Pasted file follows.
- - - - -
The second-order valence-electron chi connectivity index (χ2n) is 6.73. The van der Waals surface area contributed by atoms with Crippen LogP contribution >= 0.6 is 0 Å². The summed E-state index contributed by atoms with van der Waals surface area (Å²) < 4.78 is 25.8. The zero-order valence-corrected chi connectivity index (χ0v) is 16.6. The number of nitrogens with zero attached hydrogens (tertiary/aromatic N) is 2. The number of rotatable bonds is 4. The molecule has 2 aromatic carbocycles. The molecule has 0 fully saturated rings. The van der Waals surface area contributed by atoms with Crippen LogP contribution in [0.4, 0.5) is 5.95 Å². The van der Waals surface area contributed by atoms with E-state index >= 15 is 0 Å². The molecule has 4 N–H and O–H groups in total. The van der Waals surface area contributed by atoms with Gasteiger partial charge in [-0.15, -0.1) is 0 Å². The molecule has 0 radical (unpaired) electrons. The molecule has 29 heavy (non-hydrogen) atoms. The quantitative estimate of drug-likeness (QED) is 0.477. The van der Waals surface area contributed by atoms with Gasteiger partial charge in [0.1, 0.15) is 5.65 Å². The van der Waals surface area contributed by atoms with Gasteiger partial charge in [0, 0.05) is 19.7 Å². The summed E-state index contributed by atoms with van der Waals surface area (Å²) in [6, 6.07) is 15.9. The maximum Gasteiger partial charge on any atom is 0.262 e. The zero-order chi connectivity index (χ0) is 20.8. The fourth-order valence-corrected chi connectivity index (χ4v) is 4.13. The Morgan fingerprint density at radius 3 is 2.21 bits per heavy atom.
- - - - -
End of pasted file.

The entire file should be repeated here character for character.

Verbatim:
The second-order valence-electron chi connectivity index (χ2n) is 6.73. The van der Waals surface area contributed by atoms with Crippen LogP contribution >= 0.6 is 0 Å². The summed E-state index contributed by atoms with van der Waals surface area (Å²) < 4.78 is 25.8. The zero-order valence-corrected chi connectivity index (χ0v) is 16.6. The number of nitrogens with zero attached hydrogens (tertiary/aromatic N) is 2. The number of rotatable bonds is 4. The molecule has 2 aromatic carbocycles. The molecule has 0 fully saturated rings. The van der Waals surface area contributed by atoms with Crippen LogP contribution in [0.4, 0.5) is 5.95 Å². The van der Waals surface area contributed by atoms with E-state index >= 15 is 0 Å². The molecule has 4 N–H and O–H groups in total. The van der Waals surface area contributed by atoms with Gasteiger partial charge in [-0.15, -0.1) is 0 Å². The molecule has 0 radical (unpaired) electrons. The molecule has 29 heavy (non-hydrogen) atoms. The quantitative estimate of drug-likeness (QED) is 0.477. The van der Waals surface area contributed by atoms with Gasteiger partial charge in [0.1, 0.15) is 5.65 Å². The van der Waals surface area contributed by atoms with Gasteiger partial charge in [0, 0.05) is 19.7 Å². The summed E-state index contributed by atoms with van der Waals surface area (Å²) in [6, 6.07) is 15.9. The maximum Gasteiger partial charge on any atom is 0.262 e. The zero-order chi connectivity index (χ0) is 20.8. The fourth-order valence-corrected chi connectivity index (χ4v) is 4.13. The Morgan fingerprint density at radius 3 is 2.21 bits per heavy atom.